some of the things that I liked.”

                                                                                              Nikki Sachdeva, first-year, Haskayne School of Business

Mechanical engineering graduate student Rashaad Sader examines the scale model of a solar-powered car being constructed on campus.

                                                               The University is developing a first-year seminar on what research means to
                                                               students and how it can be part of the undergraduate learning experience.
                                                               Looking ahead, the University will also link more students with mentors, and
                                                               give more students more opportunities for international study and internship

                                                               blended learning         It’s much more than test tubes and bunsen burners. The
                                                               Experiential Learning Centre, now on the drawing board, will improve and expand
                                                               access to science laboratories, and revolutionize the way students learn.

                                                               The latest scientific instruments will be paired with wireless workspaces and
                                                               meeting places; it’s a concept designed to bring together hands-on research,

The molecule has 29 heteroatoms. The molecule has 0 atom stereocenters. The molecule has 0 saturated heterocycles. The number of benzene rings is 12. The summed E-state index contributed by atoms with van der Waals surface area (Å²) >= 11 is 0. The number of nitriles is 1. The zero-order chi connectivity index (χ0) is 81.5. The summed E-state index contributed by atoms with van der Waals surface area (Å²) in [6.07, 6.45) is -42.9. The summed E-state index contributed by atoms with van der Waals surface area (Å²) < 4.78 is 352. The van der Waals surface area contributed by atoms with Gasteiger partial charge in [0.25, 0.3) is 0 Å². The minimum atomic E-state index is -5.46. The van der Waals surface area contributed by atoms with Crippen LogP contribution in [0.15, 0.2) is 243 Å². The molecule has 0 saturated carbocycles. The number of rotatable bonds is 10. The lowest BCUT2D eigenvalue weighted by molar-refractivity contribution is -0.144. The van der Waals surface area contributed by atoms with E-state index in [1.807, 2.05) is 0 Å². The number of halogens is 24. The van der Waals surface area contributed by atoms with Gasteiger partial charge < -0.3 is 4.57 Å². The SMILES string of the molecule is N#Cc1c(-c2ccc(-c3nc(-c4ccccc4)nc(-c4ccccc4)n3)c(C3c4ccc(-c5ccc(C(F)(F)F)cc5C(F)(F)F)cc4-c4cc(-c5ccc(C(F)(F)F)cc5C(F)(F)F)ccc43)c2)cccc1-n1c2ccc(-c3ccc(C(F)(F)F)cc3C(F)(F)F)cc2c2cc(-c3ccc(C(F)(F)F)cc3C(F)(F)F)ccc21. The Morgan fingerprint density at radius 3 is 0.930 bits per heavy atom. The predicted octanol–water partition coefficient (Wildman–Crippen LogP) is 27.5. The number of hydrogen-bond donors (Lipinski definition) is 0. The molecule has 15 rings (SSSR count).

the latest information technologies and group work spaces where students
                                                               can learn — and research — together.
Dr. Anthony Russell believes students learn more by doing and thinking, than memorizing and repeating.
“I don’t want to treat my students like a sponge, fill them up with ideas and then squeeze the sponge
out during exams,” says Russell, pictured below. The zoology professor is engaging his students in the
learning process by helping them take ownership of what they’re learning.

learn by doing
critical thinking In one class students pick their term paper topic and Dr. Russell guides them through the process of asking
a question that won’t have its answer in books or journals — it can only be answered through critical thinking and reasoning.
This is inquiry-based learning.

                                                                               access Students expect both face-to-face classroom
                                                                               learning and online learning via the web, a key reason
                                                                               for creation of a wireless campus. A web-based course-
                                                                               management system called Blackboard is now used
                                                                               by more than 18,000 students in 844 courses.